Glial cell line-derived neurotrophic factor (GDNF) is an important biologically active trophic factor for development and survival of the midbrain dopaminergic neurons (Airavaara et al., 2011; Lin et al., 1993). However, its role is not specific for dopaminergic neurons. GDNF is also involved in neurite branching, synaptic plasticity and increase of neural stem cell migration and differentiation (Airaksinen and Saarma, 2002). A recent report indicated that GDNF levels are significantly increased in cerebrospinal fluid and decreased in serum in patients with early AD (Straten et al., 2009). A cis-natural antisense transcript, termed GDNF opposite strand (GDNFOS), is transcribed from the opposite strand of the GDNF gene (Straten et al., 2009). The GDNFOS or GDNF-AS gene has four exons that are spliced into different isoforms. GDNFOS1 and GDNFOS2 are long non-coding RNAs, with no obvious ORF. GDNFOS1 can pair to the 5ʹ-UTR of the GDNF, but GDNFOS2 has no overlapping with the GDNF transcript. GDNFOS3 transcript is not lncRNA, contains an ORF and has potential for protein translation with no known homologs in GenBank. Dysregulation of human GDNF and GDNFOS may contribute to vulnerability to neurodegenerative diseases (Airavaara et al., 2011). However, more evidence is required to elucidate the relevance between GDNF-AS and GDNF mRNA as well as the relationship with AD pathogenesis.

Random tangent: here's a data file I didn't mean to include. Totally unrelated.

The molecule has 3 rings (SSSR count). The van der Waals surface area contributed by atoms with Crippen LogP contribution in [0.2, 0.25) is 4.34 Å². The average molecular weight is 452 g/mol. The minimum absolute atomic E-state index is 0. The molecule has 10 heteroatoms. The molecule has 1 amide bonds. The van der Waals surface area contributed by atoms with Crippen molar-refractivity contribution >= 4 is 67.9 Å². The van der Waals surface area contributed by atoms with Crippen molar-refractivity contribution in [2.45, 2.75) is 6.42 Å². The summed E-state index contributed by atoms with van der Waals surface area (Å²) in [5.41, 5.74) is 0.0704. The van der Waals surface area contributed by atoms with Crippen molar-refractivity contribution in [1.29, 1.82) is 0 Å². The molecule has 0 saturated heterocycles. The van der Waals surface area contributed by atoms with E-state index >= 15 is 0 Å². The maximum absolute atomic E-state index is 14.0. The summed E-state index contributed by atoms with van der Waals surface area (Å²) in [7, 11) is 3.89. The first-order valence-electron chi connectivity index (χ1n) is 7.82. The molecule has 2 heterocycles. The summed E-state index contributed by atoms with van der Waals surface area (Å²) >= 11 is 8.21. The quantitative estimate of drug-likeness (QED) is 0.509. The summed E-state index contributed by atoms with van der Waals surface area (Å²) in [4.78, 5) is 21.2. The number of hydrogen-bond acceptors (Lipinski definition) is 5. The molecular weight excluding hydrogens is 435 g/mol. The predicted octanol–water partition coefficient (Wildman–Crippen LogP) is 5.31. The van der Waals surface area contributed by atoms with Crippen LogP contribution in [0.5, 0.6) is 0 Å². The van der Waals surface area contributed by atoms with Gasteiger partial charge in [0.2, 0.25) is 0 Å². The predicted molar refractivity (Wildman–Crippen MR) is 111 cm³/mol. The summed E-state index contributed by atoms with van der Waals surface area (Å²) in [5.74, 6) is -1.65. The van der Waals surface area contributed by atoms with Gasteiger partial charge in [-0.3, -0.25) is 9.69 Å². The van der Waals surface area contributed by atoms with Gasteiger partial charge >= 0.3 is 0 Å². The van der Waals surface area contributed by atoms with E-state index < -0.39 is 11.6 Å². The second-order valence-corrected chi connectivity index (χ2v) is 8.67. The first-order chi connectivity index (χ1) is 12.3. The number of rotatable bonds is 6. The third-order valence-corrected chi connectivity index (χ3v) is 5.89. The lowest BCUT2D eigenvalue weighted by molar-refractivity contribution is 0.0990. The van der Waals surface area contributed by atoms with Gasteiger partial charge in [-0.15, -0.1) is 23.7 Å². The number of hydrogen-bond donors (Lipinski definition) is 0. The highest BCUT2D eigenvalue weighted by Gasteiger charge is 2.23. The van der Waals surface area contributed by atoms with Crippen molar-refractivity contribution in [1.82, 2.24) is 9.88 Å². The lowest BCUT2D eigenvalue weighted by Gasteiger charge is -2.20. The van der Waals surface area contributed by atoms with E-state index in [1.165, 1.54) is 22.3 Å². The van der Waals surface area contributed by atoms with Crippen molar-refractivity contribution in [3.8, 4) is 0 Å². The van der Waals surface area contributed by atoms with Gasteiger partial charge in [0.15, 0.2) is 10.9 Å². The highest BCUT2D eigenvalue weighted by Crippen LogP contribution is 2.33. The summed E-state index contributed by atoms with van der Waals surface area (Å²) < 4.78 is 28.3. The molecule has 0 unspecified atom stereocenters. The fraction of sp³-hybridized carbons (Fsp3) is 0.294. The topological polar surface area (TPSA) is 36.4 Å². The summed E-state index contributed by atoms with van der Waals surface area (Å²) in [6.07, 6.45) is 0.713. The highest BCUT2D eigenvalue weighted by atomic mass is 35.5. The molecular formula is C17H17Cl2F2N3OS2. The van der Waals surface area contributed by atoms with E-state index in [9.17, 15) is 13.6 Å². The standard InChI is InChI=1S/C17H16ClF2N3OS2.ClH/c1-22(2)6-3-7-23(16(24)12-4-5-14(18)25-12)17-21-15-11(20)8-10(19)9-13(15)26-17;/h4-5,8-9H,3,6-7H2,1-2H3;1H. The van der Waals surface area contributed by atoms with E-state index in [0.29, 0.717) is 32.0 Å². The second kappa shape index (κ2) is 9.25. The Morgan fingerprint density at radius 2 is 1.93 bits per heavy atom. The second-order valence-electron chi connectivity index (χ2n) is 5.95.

LncRNA 17A is a 159-nt lncRNA which is transcribed by RNA polymerase III and maps to an intronic region of the GABA receptor gene (Zhou et al., 2014). It has been shown that overexpression of 17A leads to the production of alternative splicing GABA receptor B (GABAB) and formation of a nonfunctional heterodimeric receptor (Gavazzo et al., 2013). GAGA(B2) receptors significantly affect the GABA-B signaling pathway by inhibition of intracellular 3′-5′-cyclic adenosine monophosphate accumulation and the activation of specific potassium channels (Massone et al., 2011). The inflammatory stimulations in the brain of AD patients can activate the expression of 17A and increase the secretion of Aβ and the Aβ42/Aβ40 ratio (Massone et al., 2011). Wang and collaborators showed that LncRNA 17A expression was involved in cellular functions and biological processes of neuroblastoma cells in an AD cell model, indicating that it could directly or indirectly be implicated in the progression of AD (Wang et al., 2019).